Concord, N.H. — As volunteers danced to 'Burn Baby Burn' and chanted ‘Bernie, Bernie’ to the theme from “Rocky,” a Sanders campaign spokesman praised the win as a milestone for American Jews.
“I think we can all feel great that we might have the first Jewish president,” Tad Devine told The Jewish Week at a raucous victory party after the Vermont senator became the first member of the tribe to win a presidential primary. (While Republican Barry Goldwater's father was Jewish, he was raised Episcopalian.)
It was therefore somehow fitting that Phish drummer and longtime Bernie Sanders supporter Jon Fishman was banging the drum this week at a Sanders rally and concert here.
Fishman was one of a crowd of musicians rocking out at a University of New Hampshire Students for Bernie Commit to Vote concert Monday night, just before voting started in the country’s first primary. Sanders would go on to handily defeat his Democratic rival, Hillary Clinton, winning in virtually every age group and capturing 60 percent of the vote to Clinton's 38 percent.
The 1,500 students listened — and sometimes sang along, jumped and swayed — to sets by the California-based Young the Giant, Matt Nathanson, Fantastic Negrito, Brooklyn-born Big Data, Emily Ratajkowski (with Fishman on drums) and Edward Sharpe and the Magnetic Zeros.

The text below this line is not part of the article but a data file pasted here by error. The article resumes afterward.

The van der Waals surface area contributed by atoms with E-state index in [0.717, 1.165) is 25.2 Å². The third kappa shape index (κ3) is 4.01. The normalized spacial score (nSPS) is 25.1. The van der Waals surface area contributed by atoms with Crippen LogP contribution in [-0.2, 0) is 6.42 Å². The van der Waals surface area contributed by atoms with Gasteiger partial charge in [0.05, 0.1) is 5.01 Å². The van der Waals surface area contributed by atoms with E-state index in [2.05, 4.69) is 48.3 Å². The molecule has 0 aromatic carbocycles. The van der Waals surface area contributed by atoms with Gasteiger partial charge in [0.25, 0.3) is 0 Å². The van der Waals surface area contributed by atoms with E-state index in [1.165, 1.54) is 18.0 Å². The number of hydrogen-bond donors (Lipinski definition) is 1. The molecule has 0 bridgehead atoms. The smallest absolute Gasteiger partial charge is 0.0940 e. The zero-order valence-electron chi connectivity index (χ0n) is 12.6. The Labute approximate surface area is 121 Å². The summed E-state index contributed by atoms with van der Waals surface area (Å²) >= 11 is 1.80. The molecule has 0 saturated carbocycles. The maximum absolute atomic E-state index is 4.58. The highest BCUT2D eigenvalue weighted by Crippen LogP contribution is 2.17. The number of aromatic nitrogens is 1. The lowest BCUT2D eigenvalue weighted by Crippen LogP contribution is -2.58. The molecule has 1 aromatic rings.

Fishman and Phish bassist Mike Gordon, both of whom are Jewish, are key members of the jam band, which formed in the mid-1980s at the University of Vermont and has a devoted and almost religiously fervent following in the Jewish community.
Fishman isn’t young anymore (he’ll turn 51 next week), making him a minority among supporters of the Brooklyn-reared and accented candidate, who are mostly young people. Whether they’ll turn out to vote is a key concern for the Sanders camp, since young voters traditionally don’t turn out to the polls in the same numbers as other age cohorts.
But they were out in force here Monday night at the Whittemore Center Arena.
The Vermont senator delivered a hoarse-voiced, truncated stump speech that got cheers from the crowd with its mentions of college debt, income inequality, pay equity, a woman’s right to “control her body” and the right of “our gay brothers and sisters” to marry. After the address, Sanders was treated to a heartfelt rendition by the crowd of “Feel the Bern,” a song written by Edward Sharpe and the Magnetic Zeros.